In our Killshot stick tournaments, a power shot to the head results in an immediate and swift loss. This could happen in seconds. As a bouncer, I soon realised that all my years of training resulted in a four second fight! This concept comes to light in these tournaments. Champion point fighters have "lost their lives" in the first few seconds of a Killshot tournament. We also use ankle and wrist weights to simulate wounding. The Killshot concept emphasizes shots to the opponent¹s weapon bearing limb in order to clear a path to the head. If a fighter receives a blow to his weapon-bearing limb, the coach stops the fight and instructs the victim to switch hands. We then strap on a five-pound weight on the wounded arm simulating a swollen, heavy injury. It is important to note that a bigger, stronger person may not be affected by the five-pound weight as a smaller, skinnier person, but then a power blast to a bigger arm may cause less injury to the stronger person. Remember, size does matter, but size along with the proper training matters more! If the leg or knee takes a significant attack, we strap on ankle weights. The fight rages on. These simulated injuries will slow the practitioner down and teach him the consequences of his tactical mistakes.

If the second newly armed hand is smashed, the fight is stopped again. We take away his stick, weigh him down and he is forced to fight empty hand against the stick. These all constitute realistic possibilities in combat. Sometimes the result of this scenario ends with the unarmed man defeating the armed man. As in real life predicaments ¬ the chaos of combat rules - learn to thrive in it!

Stick ground fighting still happens, but empirically with much less frequency when headshots get counted for real. Killshot fighters do clinch, but a smaller percentage end up on the ground. When they do we do not throw away our weapons. This is where the use of the Dos Manos (double handed system) comes into play. Simulated pummel strikes, chokes and a variety of other life-saving ground combat tactics, previously weaned out of your stick ground fighting, suddenly have true merit.

There are pros and cons to everything. There is no perfect way to run any form of competition or classroom sparring match. But at the end of it all you must ask yourself, "What have I learned?" If your goal is to get together with friends, duke it out with each other and eventually end up on the ground wrestling, then understand it for what it is. Just remember there is much more to the true science of hand-to-hand, impact weapons, knife and real world survival ground fighting.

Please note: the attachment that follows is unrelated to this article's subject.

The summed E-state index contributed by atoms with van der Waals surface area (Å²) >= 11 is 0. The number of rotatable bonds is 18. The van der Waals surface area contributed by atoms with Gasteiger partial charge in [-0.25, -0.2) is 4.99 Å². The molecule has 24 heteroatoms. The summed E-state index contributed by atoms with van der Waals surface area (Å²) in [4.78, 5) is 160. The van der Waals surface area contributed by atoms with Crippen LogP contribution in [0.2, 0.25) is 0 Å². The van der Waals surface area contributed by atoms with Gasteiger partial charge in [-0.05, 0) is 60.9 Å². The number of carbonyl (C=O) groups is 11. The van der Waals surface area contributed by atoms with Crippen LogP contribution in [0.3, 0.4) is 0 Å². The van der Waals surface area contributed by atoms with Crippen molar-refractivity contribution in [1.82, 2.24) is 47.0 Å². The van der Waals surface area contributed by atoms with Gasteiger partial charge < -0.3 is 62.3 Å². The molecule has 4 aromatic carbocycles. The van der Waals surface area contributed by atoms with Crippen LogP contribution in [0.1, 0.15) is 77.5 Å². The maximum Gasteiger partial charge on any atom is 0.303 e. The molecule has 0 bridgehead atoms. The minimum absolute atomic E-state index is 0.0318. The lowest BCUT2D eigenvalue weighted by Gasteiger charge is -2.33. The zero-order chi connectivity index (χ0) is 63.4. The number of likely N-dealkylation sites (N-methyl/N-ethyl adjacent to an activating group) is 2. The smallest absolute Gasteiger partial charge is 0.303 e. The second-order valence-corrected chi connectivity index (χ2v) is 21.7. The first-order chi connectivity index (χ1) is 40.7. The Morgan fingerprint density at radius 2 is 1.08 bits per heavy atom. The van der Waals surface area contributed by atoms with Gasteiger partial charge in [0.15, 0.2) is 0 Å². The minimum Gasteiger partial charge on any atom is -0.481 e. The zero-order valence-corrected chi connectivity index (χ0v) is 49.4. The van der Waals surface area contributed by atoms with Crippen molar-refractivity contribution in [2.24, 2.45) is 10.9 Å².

In paintball games, when the referee sees the paint hit you, you are out of the game. Oh, it would be great macho fun to ignore the paint splattering all over you and charge in guns a' blazing. The only problem is you are training for suicide by doing that! Why is this so easy to see in the context of paintball, but so hard for stick and knife fighters to understand? Training with plastic knives is fine as long as you don't forget that when one hits you in a vital target such as your neck, although we do simulate "bleed out" time, you are dead. Don't end up dead wrong just because you are repetitively programming your "muscle memory with erroneous training methods. Train hard, but more importantly train smart!

Impact Weapon, Knife, Stick and Knife

1) Winner of 2 out of 3 rounds is declared a winner.

2) Winning is achieved by a participant deliering, what is assumed to be a knockout or killing blow. And in the act of moving in and out while delivering that blow, the deliverer does not receive a killing blow. If both receive "death blows" then neither win. The event must be played over, unless it is the deciding round, in which case no one wins.

3) In a stick battle, a killing blow is to the head or neck.
Note: Witik and Abinikko strikes to the head will not be considered Killshots. However,
any Power follow through single strike or combination to the head will end the fight!

4) In a knife battle, a killing blow is to the head or neck, or an obvious inner thigh or obvious inner wrist cuts.

5) Rules of wounding and simulating injury.
a) If the weapon-bearing limb is significantly hit, the fight is stopped. The victim
places a wrist weight on the injured hand; switches weapon hands and the fight
resumes. If both weapon hands are struck in the event, then the victim puts on
another wrist weight and faces the enemy unarmed.

b) If a kneecap or other leg strike is considered significant, the fight is stopped.
Some device will be placed on the ankle or knee to weigh down or limit leg
movement. The fight resumes.

6) We ask the participants to be honest about their successes or failures.

7) Judges start each round with participants facing each other and an announcement that the match begins. We ask that one to three judges work on each match. We ask the judges to feel free to have confusing clashes "played over" if they cannot decide who-hit-whom first and have trouble determining the events.

8: We ask viewers and participants to understand that no simulated tournament is perfect and to be patient with the process.

9) All participants must wear protective equipment including helmets, elbow & kneepads, shin guards, groin guards and gloves. Further proactive equipment may be worn such as chest guard.

10) As a default rule, padded sticks & knives will be used. However, if any two fighters agree, they may use rattan sticks of their choice.

• Stick vs Stick
• Knife vs. Knife
• Stick vs. Knife
• Double Weapons vs. Double Weapons
• Double Weapons vs. Single Weapons,7035.msg59778.html#new